AHAMUEFUNA is hardly apologetic in style and largely defiant. This poem is undoubtedly original no matter the little traces of Ashanti-style dogma inherent. It is lacking in deep emotions and is apparently straight-forward.
AHAMUEFUNA provides needful inspiration and necessary insight into the woes, hopes, and tales of the colonial African. Precisely an Africanised poem, albeit subtlety is ensured, AHAMUEFUNA adds value to the reader, African or otherwise. Value being emotional, historical or even hilarious, per view.

For the full poem click here AHAMUEFUNA

All rights reserved.

No part of this publication may be reproduced, stored in a retrieval system, or transmitted in any form or by any means, electronic, mechanical, photocopying or otherwise without the written permission of the publishers.

Lyriversity — Liberty of Creativity

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Comments
  1. Chimezie Chika says:

    Nice review

  2. Chimezie Chika says:

    Nice review and enlightening review. Lesser mortals like me can learn many things here.

  3. timnwaobilo says:

    Mortals we all are.
    Higher only to animals.
    -Tim Nwaobilo

  4. Anene Francis says:

    Wonderful! What a review. A delicious dessert following the main course meal, the poem… This is similar to a situation where young maths students say that square root of 4 is 2 while the teacher say its +/-2… Novice in literature like me is seeing a beautiful poem from the surface, you mr Tim, opened the chest and displayed its rich contents in its full splendour for us to better appriciate the poem… Well done sir.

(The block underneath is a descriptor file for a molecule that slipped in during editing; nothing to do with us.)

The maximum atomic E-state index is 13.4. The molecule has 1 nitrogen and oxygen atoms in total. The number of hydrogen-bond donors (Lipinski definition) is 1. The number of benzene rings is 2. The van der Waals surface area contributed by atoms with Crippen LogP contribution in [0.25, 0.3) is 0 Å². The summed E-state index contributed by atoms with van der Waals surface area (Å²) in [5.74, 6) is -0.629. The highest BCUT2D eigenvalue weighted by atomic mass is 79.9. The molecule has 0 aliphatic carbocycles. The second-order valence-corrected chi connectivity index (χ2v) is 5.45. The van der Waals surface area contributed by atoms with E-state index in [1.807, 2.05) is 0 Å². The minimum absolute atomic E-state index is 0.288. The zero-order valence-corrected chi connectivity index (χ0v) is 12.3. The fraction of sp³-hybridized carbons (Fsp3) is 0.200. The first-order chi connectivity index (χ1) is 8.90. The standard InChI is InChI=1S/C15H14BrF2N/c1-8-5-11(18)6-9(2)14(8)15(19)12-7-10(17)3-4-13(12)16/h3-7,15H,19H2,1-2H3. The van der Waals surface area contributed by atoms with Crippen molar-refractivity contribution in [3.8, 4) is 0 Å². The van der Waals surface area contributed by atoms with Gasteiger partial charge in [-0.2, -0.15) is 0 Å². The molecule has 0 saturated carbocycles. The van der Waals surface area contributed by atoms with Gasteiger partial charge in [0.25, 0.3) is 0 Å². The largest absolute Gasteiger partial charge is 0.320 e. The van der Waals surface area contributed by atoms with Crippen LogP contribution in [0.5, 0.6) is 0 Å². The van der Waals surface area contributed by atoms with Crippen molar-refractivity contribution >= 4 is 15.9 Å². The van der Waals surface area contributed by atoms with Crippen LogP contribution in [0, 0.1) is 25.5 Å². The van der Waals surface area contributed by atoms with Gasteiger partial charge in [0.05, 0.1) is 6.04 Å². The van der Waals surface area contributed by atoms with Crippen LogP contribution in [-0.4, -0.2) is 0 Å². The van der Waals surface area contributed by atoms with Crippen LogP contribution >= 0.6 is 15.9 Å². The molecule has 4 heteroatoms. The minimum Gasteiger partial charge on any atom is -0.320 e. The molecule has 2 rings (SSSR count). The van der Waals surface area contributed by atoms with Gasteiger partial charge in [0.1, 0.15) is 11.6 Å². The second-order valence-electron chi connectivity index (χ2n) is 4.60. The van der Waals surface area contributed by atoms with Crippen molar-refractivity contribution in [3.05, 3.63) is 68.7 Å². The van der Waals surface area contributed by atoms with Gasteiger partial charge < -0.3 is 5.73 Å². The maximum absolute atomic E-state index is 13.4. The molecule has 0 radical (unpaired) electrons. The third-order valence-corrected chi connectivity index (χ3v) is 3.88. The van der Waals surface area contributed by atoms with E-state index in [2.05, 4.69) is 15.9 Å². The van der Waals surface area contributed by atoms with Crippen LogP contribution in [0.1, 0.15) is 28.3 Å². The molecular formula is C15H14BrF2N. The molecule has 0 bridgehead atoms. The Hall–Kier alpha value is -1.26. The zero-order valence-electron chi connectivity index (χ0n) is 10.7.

5. Quite an incisive review. I’m moved to adopt most of your numerous suggestions on how an Ahamefula poem should have portrayed depth, emotions,character, and direct, even though, I didn’t read the said poem (I have not been a good poem fan anyway).
    Lastly, I urge you to also do reviews (or maybe re-editting) on the first two paragraphs, as therein exist intercalations of grammatical infringements. Though, I may be fast to opine that such minimal errors often evade the writer’s eyes.

  6. Anyanya says:

    Splendid review!

  7. timnwaobilo says:

    Mr Francis
    I appreciate sir. Writing is a skill. So is READING. Thanks for reading.
    Without you and others to read, this review might just be another personal diary.

  8. timnwaobilo says:

    Mr Ugochukwu
    I appreciate your comments. But please endeavour to read the main poem. You should love it.
    Also, if you can point out the grammatical errors in Para1&2 you mentioned, that would be good, too.